Comiket been around for nearly 40 years (the first Comiket was held on December 21st, 1975) and through the years it's had its ups and downs and gone through a lot of changes. At present, the system of Comiket has solidified in the 3-day format, with different genres of doujinshi sold on different days. People come from all around the country (and in some cases, the world) to get books by their favorite doujinshi artists or purchase limited edition books or goods sold by the many game or anime companies that have booths there.
The day generally begins before sunrise with the very first train that arrives at one of the nearby stations (due to problems in the past ranging from littering to safety concerns, squatting overnight has been banned by the Comiket even organizers—though this doesn't keep some over-eager buyers from finding ways to spend the night for a chance to be first in line). From there, people begin to line up at what is currently the regular Comiket location, the Tokyo Big Sight.
A good friend asked me if I would be able to help him at his table at Comiket 83, so I was able to bypass the bladder-rupturing lines this time and go straight to the halls without any waiting. People will line up in these tremendous crowds for hours, and any chance not to have to is a welcome thing. It's like flying business class: once you've tasted the luxury, you can't go back to economy class. The Comiket organizers frown upon it, but some artist circles will give away to friends or even sell extra tickets on online auctions. And there's no shortage of buyers. Most circles won't sell books before the doors open, but just a chance to be able to be first in line at one of the popular circles or one of the company booths is something many fans dream of.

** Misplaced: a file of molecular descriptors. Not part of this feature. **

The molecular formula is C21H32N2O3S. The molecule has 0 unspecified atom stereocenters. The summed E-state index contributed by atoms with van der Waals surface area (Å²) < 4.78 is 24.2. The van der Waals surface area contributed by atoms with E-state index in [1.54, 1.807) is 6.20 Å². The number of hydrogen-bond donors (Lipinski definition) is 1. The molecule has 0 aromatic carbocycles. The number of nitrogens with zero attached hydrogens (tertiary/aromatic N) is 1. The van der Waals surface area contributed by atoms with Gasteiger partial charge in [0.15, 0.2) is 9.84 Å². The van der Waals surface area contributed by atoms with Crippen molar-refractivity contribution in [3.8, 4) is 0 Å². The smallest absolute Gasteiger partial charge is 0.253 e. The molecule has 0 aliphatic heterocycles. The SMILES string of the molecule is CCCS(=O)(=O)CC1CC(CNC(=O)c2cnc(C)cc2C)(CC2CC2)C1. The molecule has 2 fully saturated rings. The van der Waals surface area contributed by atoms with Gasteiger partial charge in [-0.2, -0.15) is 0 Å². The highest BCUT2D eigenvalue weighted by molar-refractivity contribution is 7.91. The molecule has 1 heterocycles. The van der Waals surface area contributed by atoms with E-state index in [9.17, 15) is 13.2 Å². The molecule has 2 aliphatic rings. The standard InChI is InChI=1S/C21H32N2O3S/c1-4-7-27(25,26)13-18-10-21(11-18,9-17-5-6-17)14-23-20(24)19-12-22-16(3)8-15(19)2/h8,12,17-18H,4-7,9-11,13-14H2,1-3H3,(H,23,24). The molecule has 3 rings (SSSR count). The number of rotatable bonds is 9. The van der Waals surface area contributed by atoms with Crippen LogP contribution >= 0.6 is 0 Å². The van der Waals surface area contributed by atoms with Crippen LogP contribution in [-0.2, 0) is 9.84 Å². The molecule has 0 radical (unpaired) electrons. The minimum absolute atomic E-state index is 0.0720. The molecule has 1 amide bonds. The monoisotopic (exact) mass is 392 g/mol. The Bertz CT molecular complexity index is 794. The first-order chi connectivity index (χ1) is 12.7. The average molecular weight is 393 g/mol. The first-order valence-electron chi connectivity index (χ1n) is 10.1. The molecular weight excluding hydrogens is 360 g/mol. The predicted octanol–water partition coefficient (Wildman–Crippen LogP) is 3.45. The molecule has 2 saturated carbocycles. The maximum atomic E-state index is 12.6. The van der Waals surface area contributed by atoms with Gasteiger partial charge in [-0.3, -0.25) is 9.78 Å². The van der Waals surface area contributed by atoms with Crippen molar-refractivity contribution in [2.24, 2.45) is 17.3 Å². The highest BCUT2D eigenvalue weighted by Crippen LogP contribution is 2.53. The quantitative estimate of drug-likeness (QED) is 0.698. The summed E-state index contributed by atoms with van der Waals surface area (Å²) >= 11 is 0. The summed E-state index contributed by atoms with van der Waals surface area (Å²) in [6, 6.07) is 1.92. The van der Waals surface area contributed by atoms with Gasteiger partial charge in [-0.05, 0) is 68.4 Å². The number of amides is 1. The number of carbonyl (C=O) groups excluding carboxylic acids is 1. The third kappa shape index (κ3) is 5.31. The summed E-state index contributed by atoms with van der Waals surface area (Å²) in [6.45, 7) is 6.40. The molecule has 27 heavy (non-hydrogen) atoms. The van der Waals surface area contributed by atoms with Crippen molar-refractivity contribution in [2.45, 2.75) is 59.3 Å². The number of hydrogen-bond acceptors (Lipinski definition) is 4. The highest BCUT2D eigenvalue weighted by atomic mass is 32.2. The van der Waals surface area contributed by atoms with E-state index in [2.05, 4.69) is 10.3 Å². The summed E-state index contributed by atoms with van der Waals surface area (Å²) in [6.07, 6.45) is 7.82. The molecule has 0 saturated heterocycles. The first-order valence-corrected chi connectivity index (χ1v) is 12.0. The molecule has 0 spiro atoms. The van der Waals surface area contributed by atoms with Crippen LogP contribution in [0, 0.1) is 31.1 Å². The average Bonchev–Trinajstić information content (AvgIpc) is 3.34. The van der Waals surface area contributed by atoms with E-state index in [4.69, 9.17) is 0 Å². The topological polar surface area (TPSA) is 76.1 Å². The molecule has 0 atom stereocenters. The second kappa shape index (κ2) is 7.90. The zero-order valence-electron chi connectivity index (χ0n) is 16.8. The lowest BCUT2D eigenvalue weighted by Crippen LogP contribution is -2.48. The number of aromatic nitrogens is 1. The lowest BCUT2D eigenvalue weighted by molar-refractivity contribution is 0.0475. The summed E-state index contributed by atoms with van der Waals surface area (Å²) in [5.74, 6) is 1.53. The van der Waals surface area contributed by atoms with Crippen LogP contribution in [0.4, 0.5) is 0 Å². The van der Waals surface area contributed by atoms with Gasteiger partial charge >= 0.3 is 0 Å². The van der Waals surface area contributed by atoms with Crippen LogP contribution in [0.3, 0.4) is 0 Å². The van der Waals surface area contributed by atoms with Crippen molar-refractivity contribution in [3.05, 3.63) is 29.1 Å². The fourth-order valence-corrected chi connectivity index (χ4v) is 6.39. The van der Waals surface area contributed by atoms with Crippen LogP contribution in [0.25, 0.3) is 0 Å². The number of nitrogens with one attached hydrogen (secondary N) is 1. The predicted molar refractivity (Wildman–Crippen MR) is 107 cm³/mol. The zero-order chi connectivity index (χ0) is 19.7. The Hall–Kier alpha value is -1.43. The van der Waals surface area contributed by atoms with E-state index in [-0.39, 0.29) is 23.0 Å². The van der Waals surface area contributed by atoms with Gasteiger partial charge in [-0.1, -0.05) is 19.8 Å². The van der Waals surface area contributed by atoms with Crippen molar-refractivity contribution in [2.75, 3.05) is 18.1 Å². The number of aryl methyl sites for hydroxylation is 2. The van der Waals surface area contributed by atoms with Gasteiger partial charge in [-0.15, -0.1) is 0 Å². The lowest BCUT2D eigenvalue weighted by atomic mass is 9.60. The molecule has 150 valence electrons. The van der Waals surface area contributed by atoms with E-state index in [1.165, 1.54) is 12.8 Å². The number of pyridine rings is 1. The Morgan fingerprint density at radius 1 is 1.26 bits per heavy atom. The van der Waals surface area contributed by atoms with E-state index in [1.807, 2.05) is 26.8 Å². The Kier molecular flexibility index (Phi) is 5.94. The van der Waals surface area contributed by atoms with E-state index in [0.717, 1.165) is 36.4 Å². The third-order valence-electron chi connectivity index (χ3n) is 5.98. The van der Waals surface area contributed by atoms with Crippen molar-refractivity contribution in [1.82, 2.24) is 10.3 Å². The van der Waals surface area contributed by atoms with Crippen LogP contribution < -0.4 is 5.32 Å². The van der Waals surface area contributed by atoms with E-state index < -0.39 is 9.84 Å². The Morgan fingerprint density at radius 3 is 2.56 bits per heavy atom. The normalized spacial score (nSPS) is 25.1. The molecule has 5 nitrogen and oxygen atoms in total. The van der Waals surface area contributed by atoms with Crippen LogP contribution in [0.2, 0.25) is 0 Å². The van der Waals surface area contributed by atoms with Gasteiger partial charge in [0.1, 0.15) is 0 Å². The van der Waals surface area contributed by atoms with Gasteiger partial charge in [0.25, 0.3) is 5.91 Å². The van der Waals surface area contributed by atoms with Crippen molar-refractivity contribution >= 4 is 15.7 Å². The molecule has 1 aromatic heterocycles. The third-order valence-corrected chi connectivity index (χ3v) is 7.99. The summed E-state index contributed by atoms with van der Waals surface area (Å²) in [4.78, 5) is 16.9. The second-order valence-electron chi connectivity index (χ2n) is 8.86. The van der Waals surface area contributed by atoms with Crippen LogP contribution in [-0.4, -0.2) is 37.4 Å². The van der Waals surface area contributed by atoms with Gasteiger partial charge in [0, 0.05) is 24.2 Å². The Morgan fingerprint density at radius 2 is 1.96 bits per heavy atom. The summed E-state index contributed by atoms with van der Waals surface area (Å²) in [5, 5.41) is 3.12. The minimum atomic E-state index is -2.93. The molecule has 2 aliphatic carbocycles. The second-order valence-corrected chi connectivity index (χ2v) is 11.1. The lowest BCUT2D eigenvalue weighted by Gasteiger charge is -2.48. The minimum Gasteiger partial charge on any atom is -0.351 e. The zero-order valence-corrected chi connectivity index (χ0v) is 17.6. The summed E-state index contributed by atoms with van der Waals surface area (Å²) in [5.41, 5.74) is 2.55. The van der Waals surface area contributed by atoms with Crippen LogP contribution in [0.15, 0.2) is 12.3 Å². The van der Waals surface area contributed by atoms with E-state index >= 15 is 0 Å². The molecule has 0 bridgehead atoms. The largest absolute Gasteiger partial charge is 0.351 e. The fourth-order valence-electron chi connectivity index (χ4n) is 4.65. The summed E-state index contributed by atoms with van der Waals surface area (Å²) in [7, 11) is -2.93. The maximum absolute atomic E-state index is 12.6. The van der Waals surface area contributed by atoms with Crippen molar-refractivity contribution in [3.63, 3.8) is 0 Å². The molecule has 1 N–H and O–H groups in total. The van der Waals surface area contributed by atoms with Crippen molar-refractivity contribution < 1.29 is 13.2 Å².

The stationary mob lasts until 10 AM, when the doors open and the event begins. From there it's a mad really-fast-paced-walk (running is strictly forbidden) to the tables or booths where lines are quickly formed and sales begin. Some of the lines can be over an hour long for the extremely popular or famous artists. Navigating the halls can be a feat in itself. The east halls are between 8,350 to 8,670 square meters apiece (and there are 6 of them) and the 2 west halls are each 8,880 square meters. And they're all packed full with people... This is where you can really see the organizers' hand at work with the strategic positioning of artist circles to prevent congestion among the sea of tables. Often, people will work in teams, buying books for each other so that each person won't have to spend hours in line, only to have the books they're looking for sell out. Here and there you'll find people with walkie-talkies reporting their position in the halls and what books they've managed to acquire.
On the other side of the tables it a fairly interesting sight. There's an almost audible rumble as the guests enter the halls and the shopping begins. Some circles will be lucky to sell 10 books, while others will run out after over a thousand sales. Indeed, some artists are able to (and do) make a living off of selling doujinshi. My friend had printed 800 copies of his latest book, and by the end of the day, we had probably less than 50 left.
The 3-day event ends at 4PM with an announcement and thunderous applause. From there, artist circles will pack up and head home, or to go drink and celebrate another successful Comiket. For Comiket 83, roughly 35,000 artist circles were there (And that's only a fraction of the actual number of circles that sign up hoping to take part). Across 3 days, roughly 550,000 people came to the Tokyo Big Sight to take part in setting a new Winter Comiket record. The third day (December 31st) alone clocked in at 210,000 attendees. People often joke that a well-placed disaster would decimate the Japanese otaku population. Looking at those numbers, I'm inclined to agree.